There’s a public defender in charge of Assembly Judiciary, and he’s preventing proposals by Nevada’s attorney general to help veterans and victims of rape, domestic violence and human trafficking from even getting hearings.
Attorney General Adam Laxalt has shown himself to be a practical, hardworking problem solver. Instead of offering sweeping ideological bills, his office has submitted 20 bills to increase public safety, enhance ethics in government and help crime victims.
On the Senate side, nine of his 10 proposals have received committee hearings, but in the Assembly, just four have. There’s an obvious culprit. Assembly Judiciary Chairman Steve Yeager, D-Las Vegas, has heard only one of the six attorney general-sponsored bills before his committee.
The five bills Yeager has yet to schedule for a hearing include AB55, which would mandate testing of rape kits; AB56, which would allow a justice court to establish a program to treat veterans; and AB58, which would increase the penalty for those who intentionally violate a restraining order issued for protection against domestic violence.
It’s easy to understand a Democratic chairman sitting on a controversial bill from a Republican constitutional officer. I applaud Controller Ron Knecht for AB71, his excellent bill reforming the Public Employees Retirement System. But I’m disappointed, not surprised, that Assembly Government Affairs Chairman Edgar Flores, D-Las Vegas, hasn’t given it a hearing.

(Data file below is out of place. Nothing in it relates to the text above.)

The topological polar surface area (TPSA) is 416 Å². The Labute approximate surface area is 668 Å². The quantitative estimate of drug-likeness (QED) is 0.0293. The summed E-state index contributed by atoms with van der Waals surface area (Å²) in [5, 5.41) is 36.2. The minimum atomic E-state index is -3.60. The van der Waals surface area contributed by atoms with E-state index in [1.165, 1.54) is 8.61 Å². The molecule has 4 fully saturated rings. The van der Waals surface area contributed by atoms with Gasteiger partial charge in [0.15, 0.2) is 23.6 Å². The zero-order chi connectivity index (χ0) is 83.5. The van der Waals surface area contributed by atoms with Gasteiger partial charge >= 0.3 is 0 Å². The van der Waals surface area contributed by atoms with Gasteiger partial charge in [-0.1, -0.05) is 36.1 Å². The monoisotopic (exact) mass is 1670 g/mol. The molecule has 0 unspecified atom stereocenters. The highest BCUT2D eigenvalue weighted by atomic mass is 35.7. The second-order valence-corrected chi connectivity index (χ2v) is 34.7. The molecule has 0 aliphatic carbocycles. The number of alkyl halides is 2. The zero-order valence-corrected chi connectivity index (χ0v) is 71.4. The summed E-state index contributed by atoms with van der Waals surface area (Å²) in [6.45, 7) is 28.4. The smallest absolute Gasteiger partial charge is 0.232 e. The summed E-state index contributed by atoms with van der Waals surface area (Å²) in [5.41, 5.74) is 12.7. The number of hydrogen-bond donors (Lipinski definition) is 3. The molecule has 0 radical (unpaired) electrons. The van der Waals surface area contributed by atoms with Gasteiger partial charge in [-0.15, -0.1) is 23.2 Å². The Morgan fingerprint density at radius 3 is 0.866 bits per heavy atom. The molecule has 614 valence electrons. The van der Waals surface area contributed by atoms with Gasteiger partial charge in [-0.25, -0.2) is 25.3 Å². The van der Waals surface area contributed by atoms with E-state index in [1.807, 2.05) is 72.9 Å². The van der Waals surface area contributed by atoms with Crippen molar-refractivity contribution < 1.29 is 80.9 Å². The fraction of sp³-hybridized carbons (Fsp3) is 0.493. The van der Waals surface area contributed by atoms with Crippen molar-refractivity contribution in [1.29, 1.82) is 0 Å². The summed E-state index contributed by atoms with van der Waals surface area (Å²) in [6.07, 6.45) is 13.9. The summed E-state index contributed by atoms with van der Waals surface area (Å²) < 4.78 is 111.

Laxalt’s bills aren’t like that. These proposals would pass with only minimal dissent if put up for a floor vote. So why is Yeager sitting on them?
Yeager won’t say. His office couldn’t get me off the phone fast enough after I said I was with the Las Vegas Review-Journal. When I called back, his office offered only “no comment.”
Let’s connect the dots. Yeager works for Clark County as a public defender. The attorney general has proposed bills to make the public safer but that could also make Yeager’s $143,000-a-year day job harder. Yeager is using his authority as Judiciary chairman to kill these bills.
This is another reason why public employees shouldn’t be allowed to violate the separation-of-powers clause in the Nevada Constitution.
There’s time to fix this, but not much. In three weeks, non-exempt bills — those without a fiscal impact — have to be voted out of committee, or they’ll die. Assembly Judiciary’s schedule through March 30 doesn’t include any of Laxalt’s bills.
If Yeager doesn’t allow a hearing and vote on these bills, he needs to explain to voters why he prioritized defense attorneys over veterans and victims of rape, domestic violence and human trafficking.
Victor Joecks’ column appears in the Nevada section each Monday, Wednesday and Friday. Contact him at email@example.com. Follow @victorjoecks on Twitter.